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June 17, 2024
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UPDATE – Boeing produced a strong fourth quarter of 2022, reducing its net losses compared to the same period of the previous year. But the full-year consolidated loss was higher than in 2021, mainly to be blamed on the Q3 charge on Defense projects. Boeing Commercial Airplanes remained loss-making, but results and margins improved, the airframer announced in its Q4 and FY22 results on January 25.

Let’s look at Q4 first. Boeing Group ended the quarter with a $-663 million net loss compared to $-4.164 in 2021. The operating loss improved to $-353 million from $4.171 billion, resulting in a -1.8 percent operating margin versus -28.2 percent the year before. Total revenues were up to $19.890 billion from $14.8 billion.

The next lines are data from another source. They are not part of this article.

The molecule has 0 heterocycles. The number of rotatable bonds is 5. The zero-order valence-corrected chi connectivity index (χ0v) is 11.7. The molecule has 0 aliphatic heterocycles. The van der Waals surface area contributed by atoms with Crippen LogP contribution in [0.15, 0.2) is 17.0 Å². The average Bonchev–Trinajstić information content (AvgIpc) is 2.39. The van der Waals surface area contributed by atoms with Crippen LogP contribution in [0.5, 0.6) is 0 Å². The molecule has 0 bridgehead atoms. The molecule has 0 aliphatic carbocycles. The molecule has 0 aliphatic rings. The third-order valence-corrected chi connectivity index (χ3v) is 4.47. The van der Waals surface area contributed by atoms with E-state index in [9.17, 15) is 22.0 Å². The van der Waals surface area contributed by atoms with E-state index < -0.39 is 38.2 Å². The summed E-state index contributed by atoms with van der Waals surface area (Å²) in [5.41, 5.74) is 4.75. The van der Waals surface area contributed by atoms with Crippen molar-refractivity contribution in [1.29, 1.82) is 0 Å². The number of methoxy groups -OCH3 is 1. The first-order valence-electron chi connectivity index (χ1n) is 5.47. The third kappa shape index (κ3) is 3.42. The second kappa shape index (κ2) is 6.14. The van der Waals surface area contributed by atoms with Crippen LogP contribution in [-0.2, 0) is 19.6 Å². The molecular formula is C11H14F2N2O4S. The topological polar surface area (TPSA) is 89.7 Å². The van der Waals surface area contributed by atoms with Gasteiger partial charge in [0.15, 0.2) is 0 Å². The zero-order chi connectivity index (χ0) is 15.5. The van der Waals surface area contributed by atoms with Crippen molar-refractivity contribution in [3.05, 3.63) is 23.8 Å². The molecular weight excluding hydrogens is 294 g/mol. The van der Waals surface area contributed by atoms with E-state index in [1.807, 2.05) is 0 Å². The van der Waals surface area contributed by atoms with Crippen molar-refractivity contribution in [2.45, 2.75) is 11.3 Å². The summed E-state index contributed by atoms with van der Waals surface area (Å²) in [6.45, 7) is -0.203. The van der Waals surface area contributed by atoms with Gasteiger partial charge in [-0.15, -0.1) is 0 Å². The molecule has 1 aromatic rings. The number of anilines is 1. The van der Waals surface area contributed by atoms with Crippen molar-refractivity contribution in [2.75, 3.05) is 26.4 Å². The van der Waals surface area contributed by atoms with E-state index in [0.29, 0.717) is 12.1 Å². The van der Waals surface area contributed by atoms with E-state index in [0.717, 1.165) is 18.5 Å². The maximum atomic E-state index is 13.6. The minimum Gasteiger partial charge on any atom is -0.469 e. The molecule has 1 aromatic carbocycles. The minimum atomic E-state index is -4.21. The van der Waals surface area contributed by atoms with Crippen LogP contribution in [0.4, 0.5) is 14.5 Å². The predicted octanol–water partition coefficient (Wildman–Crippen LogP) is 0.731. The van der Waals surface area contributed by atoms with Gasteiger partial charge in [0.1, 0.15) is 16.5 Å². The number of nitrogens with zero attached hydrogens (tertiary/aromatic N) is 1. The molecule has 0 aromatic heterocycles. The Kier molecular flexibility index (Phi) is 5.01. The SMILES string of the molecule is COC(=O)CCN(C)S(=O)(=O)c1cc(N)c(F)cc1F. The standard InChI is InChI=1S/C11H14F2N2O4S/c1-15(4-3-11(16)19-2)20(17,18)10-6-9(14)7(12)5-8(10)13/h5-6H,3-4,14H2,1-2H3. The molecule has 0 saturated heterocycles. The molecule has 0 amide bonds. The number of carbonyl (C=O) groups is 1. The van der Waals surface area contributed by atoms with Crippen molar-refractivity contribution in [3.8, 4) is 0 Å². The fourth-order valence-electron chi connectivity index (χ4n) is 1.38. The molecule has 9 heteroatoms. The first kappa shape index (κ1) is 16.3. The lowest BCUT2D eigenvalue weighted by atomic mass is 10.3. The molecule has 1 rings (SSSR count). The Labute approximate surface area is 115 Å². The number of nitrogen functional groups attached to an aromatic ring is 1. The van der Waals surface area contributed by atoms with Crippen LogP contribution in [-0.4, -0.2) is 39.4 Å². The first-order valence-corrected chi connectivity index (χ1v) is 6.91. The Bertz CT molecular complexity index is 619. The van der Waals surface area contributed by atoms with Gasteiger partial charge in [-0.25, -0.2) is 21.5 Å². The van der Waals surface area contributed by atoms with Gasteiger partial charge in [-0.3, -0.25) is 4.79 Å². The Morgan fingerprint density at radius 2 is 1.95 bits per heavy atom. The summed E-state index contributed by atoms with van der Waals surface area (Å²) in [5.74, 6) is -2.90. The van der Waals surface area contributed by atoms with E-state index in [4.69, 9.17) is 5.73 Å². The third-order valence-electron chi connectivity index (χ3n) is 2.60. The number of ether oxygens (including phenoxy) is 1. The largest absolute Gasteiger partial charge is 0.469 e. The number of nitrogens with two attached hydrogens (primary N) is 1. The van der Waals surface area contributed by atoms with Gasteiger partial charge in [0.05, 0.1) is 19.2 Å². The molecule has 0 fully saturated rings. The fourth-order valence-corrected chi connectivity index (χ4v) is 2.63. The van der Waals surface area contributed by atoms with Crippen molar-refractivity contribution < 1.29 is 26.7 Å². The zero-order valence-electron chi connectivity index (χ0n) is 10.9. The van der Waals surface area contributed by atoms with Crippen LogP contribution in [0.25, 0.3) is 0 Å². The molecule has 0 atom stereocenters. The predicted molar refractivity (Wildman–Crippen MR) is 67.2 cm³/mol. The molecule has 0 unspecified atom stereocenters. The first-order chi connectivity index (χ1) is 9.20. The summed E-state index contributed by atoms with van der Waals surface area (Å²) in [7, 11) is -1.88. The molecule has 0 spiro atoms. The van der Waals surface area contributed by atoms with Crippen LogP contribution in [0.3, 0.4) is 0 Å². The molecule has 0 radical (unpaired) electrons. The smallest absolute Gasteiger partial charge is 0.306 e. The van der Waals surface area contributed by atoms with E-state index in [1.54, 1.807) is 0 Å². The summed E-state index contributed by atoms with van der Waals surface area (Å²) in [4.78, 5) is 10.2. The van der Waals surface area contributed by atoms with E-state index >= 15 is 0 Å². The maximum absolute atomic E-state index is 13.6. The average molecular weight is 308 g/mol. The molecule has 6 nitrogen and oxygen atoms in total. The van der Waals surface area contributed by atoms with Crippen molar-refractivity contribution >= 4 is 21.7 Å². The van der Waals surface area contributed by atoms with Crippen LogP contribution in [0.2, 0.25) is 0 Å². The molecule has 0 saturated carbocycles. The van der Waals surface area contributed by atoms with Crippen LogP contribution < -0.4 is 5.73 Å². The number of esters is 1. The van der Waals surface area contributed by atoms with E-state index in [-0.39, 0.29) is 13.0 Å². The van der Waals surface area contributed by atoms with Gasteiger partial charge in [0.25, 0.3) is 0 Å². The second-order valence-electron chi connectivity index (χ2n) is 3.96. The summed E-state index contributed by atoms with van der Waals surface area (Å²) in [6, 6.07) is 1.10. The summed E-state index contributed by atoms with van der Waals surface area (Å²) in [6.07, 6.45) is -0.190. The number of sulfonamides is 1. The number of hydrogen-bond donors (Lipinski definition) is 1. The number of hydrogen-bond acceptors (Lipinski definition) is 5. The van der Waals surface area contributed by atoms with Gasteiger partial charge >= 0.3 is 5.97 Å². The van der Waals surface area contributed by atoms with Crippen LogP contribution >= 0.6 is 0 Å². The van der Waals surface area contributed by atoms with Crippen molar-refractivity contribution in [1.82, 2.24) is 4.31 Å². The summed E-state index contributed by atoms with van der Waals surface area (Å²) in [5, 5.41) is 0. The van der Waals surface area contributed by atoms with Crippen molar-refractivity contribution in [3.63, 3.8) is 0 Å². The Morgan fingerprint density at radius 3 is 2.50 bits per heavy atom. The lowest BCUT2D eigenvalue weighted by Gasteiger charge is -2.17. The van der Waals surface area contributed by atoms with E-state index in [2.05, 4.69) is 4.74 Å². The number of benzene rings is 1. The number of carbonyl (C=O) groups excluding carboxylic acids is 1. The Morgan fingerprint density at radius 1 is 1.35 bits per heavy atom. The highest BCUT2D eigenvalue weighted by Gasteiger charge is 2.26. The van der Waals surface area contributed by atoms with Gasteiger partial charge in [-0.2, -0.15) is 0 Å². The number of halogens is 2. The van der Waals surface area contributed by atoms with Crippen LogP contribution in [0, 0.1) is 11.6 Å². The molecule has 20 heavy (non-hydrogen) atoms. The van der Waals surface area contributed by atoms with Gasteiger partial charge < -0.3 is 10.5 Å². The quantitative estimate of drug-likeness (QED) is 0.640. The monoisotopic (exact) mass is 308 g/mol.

The full-year result of Boeing Group ended with a $-5.053 billion loss, up from $4.290 billion. This reflects the losses at Defense, Space & Security in Q3 when the business unit took a $2.8 billion charge on some fixed-priced contracts. The consolidated operating loss was $-3.547 billion versus $-2.902 billion in 2021. Total revenues were $66.6 billion versus $62.3 billion. The core operating margin was -7.0 percent versus -6.5 percent in 2021. At $3.512 billion, the operating cash flow was significantly better than the $-3.416 billion in 2021.